But there is a lot of razzle dazzle in the Moose line-up this season with the likes of Mason Raymond
, Michael Grabner and Juraj Simek, and Moran is often over looked. His quiet demeanour and relaxed personality don’t exactly scream superstar, but you can’t judge a book by its cover and Moran’s novel is one that’s certainly worth a read.
Moose head coach Scott Arniel certainly can’t put it down.
“He’s a guy that if you don’t know where he is and he gets the puck, it could be trouble. He’s very crafty and he finds people because he’s just such a good passer. He leads by example on the ice and I think when it comes to his teammates, they all recognize the contribution that he puts forth night in and night out.”
Moran, 28, a product of Abbotsford, BC, is currently second on the team in scoring with four goals and nine assists this season. He’s been a major component of Manitoba’s offence, both even-strength and on the power play, despite losing his top two linemates early on this year. Jason Jaffray and Jozef Balej both went down to injury, but that didn’t slow down Moran, the 5’11”, 185-pound centreman actually looked more comfortable in a Moose jersey than ever before.
You’ll have to flip back a few chapters to understand why.
Familiarity has always led to success for Moran, a trend that started in his first season with the Western Hockey League’s Calgary Hitmen in 1995-96. He put up decent numbers early on with a combined 110 points in his first two seasons, but in 1997-98, his third season on the team, Moran exploded for 102 points and never looked back.
The youngster proceeded to string together 118 and 120 point seasons, leading Calgary to a WHL Championship in 1998-99, before winning the Four Broncos Memorial Trophy as WHL Player of the Year in 1999-00.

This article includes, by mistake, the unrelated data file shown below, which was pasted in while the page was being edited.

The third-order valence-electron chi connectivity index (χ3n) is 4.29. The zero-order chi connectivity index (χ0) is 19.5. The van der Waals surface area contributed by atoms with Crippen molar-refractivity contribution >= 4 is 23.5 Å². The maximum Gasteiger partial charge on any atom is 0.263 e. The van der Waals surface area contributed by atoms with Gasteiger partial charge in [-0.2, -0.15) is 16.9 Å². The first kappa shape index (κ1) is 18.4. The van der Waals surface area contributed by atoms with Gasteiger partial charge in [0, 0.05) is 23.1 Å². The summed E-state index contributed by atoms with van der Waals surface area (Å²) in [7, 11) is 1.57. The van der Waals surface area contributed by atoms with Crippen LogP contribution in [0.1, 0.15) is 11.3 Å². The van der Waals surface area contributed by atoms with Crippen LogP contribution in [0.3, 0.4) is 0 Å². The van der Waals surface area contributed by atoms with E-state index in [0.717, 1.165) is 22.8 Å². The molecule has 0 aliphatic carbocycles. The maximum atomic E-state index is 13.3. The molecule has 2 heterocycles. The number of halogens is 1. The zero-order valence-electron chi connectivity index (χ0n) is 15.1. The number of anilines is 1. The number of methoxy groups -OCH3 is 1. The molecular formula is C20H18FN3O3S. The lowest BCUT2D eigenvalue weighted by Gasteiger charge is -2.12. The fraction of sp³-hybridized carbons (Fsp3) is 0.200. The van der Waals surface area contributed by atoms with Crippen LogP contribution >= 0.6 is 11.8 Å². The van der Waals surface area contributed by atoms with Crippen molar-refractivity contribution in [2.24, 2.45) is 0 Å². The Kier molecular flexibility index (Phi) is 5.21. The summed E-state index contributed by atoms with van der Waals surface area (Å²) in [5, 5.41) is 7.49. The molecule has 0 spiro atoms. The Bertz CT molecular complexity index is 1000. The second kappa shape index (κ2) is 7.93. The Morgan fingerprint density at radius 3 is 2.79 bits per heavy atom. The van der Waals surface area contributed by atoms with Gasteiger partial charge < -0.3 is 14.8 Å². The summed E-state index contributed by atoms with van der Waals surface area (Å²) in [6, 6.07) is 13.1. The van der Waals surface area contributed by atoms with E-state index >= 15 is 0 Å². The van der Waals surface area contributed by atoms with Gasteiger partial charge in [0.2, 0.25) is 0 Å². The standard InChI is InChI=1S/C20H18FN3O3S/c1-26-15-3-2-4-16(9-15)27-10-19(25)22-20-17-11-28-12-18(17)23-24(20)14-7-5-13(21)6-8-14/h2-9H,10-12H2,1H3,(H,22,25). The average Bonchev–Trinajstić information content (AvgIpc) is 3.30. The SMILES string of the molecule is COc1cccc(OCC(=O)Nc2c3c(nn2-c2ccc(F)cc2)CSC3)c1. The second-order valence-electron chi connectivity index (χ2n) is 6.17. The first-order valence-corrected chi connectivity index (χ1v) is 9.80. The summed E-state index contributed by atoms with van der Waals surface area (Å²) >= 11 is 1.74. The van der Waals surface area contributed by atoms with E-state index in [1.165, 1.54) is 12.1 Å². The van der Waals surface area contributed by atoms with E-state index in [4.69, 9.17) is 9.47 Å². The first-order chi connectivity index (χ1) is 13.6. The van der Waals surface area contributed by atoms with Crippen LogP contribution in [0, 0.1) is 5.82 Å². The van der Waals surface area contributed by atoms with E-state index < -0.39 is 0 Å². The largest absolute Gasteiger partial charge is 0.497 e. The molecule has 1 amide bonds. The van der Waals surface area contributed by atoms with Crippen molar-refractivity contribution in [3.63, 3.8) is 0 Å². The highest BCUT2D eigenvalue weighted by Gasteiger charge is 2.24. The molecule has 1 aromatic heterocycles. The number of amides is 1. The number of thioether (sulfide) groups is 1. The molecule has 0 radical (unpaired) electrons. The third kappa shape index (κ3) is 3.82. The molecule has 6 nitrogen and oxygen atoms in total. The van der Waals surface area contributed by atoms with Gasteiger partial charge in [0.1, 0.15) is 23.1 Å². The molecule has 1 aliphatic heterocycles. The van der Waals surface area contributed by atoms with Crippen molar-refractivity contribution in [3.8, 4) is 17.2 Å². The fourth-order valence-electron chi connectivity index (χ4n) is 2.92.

Once Moran got the ball rolling he would have given Jarome Iginla a run for his money in a popularity contest in Cowtown, and that’s why his #20 hangs in the rafters of the Pengrowth Saddledome as the only Hitmen’s jersey ever retired.
“That was a huge thrill,” said Moran in late November. “It’s something you never expect as a player and I was totally honoured when they did it. It’s something I’ll never forget.
“The whole five years were great, getting to grow with the team from the start. We had a couple rough seasons, then we got a little better, then to be one of the top teams in the WHL my last couple years was exciting.”
Moran left the Hitmen as the team’s all-time regular season leader in games played (357), goals (204), assists (246) and total points (450), and as Calgary’s all-time playoff leader in assists (48) and points (82).
Skip ahead a few chapters to Moran’s time with the AHL’s Syracuse Crunch, and it’s clear that his progressive climb to the top of the offensive heap in Calgary was no fluke. Success and familiarity go hand-in-hand for the seventh round 1998 NHL entry draft pick of the Buffalo Sabres.
It took a few seasons before he truly hit his stride, but by the end of a five year stay in Syracuse, Moran was the team’s all-time leader in games played (334), assists (143), points (241), power play goals (38) and shorthanded goals (9). And just like in Calgary, Moran became dominant in his final two seasons, finishing second in team scoring in 2003-04 with 59 points and leading the Crunch offensively in 2004-05 with 72 points.
“It took me a little longer than I would have liked to adjust to the American League level, but I got good coaching down there and I was able to play in a lot of different situations and I think it only helped me. I grew a lot as a player there.”
Signed by Vancouver June 19, 2006, Moran is now in his second season with the Moose, and he’s already matched his highest single season output from his time with the Crunch, recording 72 points last season sporting Manitoba colours.
It took him a few seasons before he really took flight in Calgary and Syracuse, but he’s already one of Manitoba’s most dangerous weapons and he’s comfortable no matter who he’s playing with this season, meaning Moose franchise records could start to fall in a few seasons.
Until then Moran will keep working hard at getting back up to the NHL – he appeared in five games as a member of the Columbus Blue Jackets in 2001-02 and 2003-04 and three games with the Canucks last season – but don’t expect him to add any flash to his game. He’s perfectly content remaining the player that he is, and he knows the phone will ring because of it.
“It’s important to just try and be patient and when you’re time comes you have to take advantage of it. You never know, it could be tomorrow, it could be in a few months, but when you get up to Vancouver they’re going to give you a chance to play and you have to take advantage of it.” Photos taken by: Jonathan Kozub and Derek Jory